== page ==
Archive for June 30th, 2011

Keeping an eye both above and below

Thursday, June 30th, 2011

Hey all,

Well we are still chugging along, and making good time at that!  Yesterday afternoon, Challenger 1 was given a new waypoint back to the south east, and now we are heading almost directly south at an astonishing 1.35 km/hr (which is excellent for a glider) and have gone about 24.5 km since yesterdays afternoon surfacing.

There has been recent discussion about the currents that the glider is recording.  It seems that no matter which way we are moving, we are recording currents that are going about 90 degrees to the right, which haven't always correlated with what the Hycom model is telling us, and is also pretty suspicious in itself.  Within the next couple of days, we will begin flying with a program called current correction set on to try and correct for what the glider thinks the currents are doing and see if that makes any changes to our heading.

Next, we continued looking to the depths to make sure we stay a safe distance from the bottom.  Today I overlayed the bathymetry map from geomapapp onto google earth so we could see it along with the hycom currents and current glider position.  The cross section I took follows the path the glider would be drifting if we were continuing to follow the current and even in this scenario, the shallowest water is still about 1300m.  So we should be fine for the time being if we continue to dive to 1000m depths.

Shannon Harrison and Dave Kaminsky who have both been involved with the COOL room for many years also contributed to the path planning this morning; thus increasing our global collaboration to include our fellow Rutgers students currently interning all the way over in Perth, Australia at the University of Western Australia where they are helping with research in the Oceans Institute in conjunction with the Australian National Facility for Ocean Gliders and the Integrated Marine Observing System.  They pointed out that there are two general directions of the currents which they depicted with the two blue arrows, the red line dividing the two.  Both having experience in piloting gliders, they advised us to continue looking at the movement of the eddies to see how they progress now so we may plan for when we reach the areas with the most movement.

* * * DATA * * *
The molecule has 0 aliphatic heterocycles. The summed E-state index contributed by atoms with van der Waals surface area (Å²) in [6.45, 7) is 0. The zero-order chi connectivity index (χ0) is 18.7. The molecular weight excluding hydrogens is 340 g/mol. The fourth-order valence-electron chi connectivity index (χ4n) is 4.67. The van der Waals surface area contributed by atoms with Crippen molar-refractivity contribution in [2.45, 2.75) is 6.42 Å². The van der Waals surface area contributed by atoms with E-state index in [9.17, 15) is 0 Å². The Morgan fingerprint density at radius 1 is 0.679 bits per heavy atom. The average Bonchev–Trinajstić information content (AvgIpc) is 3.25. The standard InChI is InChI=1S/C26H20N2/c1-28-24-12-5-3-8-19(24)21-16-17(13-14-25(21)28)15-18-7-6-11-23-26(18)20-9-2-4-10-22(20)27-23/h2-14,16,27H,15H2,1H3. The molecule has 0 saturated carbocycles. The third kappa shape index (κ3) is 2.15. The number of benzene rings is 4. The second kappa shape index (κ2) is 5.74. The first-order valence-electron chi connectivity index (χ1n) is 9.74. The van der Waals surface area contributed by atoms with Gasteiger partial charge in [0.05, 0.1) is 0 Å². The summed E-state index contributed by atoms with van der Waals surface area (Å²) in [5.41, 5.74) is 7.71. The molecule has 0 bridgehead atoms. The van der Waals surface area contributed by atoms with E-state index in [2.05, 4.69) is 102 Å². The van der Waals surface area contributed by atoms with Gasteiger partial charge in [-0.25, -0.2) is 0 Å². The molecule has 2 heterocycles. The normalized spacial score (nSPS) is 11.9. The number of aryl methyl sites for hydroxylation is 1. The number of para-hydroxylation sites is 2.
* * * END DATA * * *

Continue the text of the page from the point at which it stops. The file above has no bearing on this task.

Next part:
Another thing we must worry about, is the intensity and direction of the eddies changing largely unpredictably due to storms.  Due to the kinetic energy of the wind, the eddies may grow in both size and intensity in the presence of a storms.  And just our luck, Antonio pointed out today that there is a massive storm system headed our way!  To minimize the storms interference, we may take a look at our operational depth and make sure we are not rising up into waters that may be disruptive until we need to surface.  We will also need to keep an eye on our current models as the storm may cause eddies to change before the model has a chance to update.  This may lead to some discrepancies along the way.

Lastly I (Nilsen) would just like to apologize to our dear friends Antonio, The University of Las Palmas at Gran Canaria, and PLOCAN for any confusion I may have caused.  I accidentally gave Antonio's work credit to PLOCAN in two of my previous posts, when his official affiliation is actually with U. Las Palmas GC.  However, U. Las Palmas GC does collaborate quite regularly with PLOCAN.  So again guys my greatest apologies!

-Nilsen & Oliver